The Danish tax authorities (SKAT) published an annual report of last year’s transfer pricing statistics.
The 2015 report (Danish) [PDF 362 KB], released 2 May 2016, reveals a steady high number of tax audits and taxable income adjustments—but one that is significantly lower than previous years’ results. For 2015, the total income adjustments amounted to DKK 5.9 billion (approximately € 0.79 billion). The SKAT report for 2015 reveals:
SKAT announced that for 2016 (as in 2015), its efforts would focus on transfer pricing cases involving: (1) goods and services; (2) intangibles; and (3) financial transactions. The selection process for an audit overall would be prioritized based on criteria of materiality and risk.
To allow for faster resolution of the tax audit process and thereby reduce uncertainty for taxpayers with transfer pricing issues, the Danish Ministry of Taxation announced a trial project allowing alternative dispute resolution (ADR) and mediation, in part following a practice of the UK tax authority. Mediation is an alternative way to deal with conflicts between the tax authority and taxpayers without the use of courts, by using a third party to assist the parties to reach a settlement of the conflict. In the pilot project, an internal mediator may be assigned to the case, on a request by the taxpayer.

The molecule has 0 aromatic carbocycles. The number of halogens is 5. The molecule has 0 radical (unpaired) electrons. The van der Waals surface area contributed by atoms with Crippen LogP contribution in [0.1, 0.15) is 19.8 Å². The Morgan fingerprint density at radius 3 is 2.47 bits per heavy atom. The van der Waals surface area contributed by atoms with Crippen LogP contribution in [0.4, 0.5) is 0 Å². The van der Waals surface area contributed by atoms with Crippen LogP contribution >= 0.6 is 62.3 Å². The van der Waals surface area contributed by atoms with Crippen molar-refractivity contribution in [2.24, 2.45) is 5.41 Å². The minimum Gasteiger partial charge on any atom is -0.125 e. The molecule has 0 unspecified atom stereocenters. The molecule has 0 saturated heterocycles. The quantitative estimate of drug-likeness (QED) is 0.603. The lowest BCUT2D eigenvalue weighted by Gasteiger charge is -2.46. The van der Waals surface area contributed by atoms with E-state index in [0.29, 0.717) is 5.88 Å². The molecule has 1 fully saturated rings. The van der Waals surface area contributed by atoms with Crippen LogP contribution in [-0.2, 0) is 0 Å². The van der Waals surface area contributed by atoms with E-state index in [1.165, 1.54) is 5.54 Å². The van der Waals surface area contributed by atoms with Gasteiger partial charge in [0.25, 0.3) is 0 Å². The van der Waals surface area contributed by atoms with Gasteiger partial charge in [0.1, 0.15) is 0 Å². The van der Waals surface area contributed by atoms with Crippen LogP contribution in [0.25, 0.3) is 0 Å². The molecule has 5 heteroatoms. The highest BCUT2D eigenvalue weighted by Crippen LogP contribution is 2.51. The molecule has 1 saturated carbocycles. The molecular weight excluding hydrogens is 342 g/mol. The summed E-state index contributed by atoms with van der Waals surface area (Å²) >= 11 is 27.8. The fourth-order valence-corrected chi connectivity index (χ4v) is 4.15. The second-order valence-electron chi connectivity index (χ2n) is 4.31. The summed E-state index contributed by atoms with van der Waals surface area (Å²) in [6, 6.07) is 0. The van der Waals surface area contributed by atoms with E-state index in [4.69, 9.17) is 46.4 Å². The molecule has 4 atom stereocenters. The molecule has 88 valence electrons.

Transfer pricing professionals in Denmark have observed that there had been a high number of audits and large amount of adjustments in the previous three years. The income adjustments in 2015 continue this trend, and the high number of cases and large amounts of adjustments may be viewed primarily to reflect continued political pressure for audits of Danish multinational companies and for enhanced revenue collection for the Danish government. Based on the historical trends and the political interest for transfer pricing in Denmark, combined with implementation of the OECD action plans on base erosion and profit shifting (BEPS), it does not seem that the current level of tax audits or adjustments would likely decline in the near future.
For more information, contact a tax professional with KPMG’s Global Transfer Pricing Services group in Denmark, with the KPMG member firm in Denmark, KPMG Acor Tax:
Simon K. Schaadt | +45 5374 7044 | firstname.lastname@example.org
Martin Nielsen | +45 5374 7055 | email@example.com
Henrik Lund | +45 5374 7066 | firstname.lastname@example.org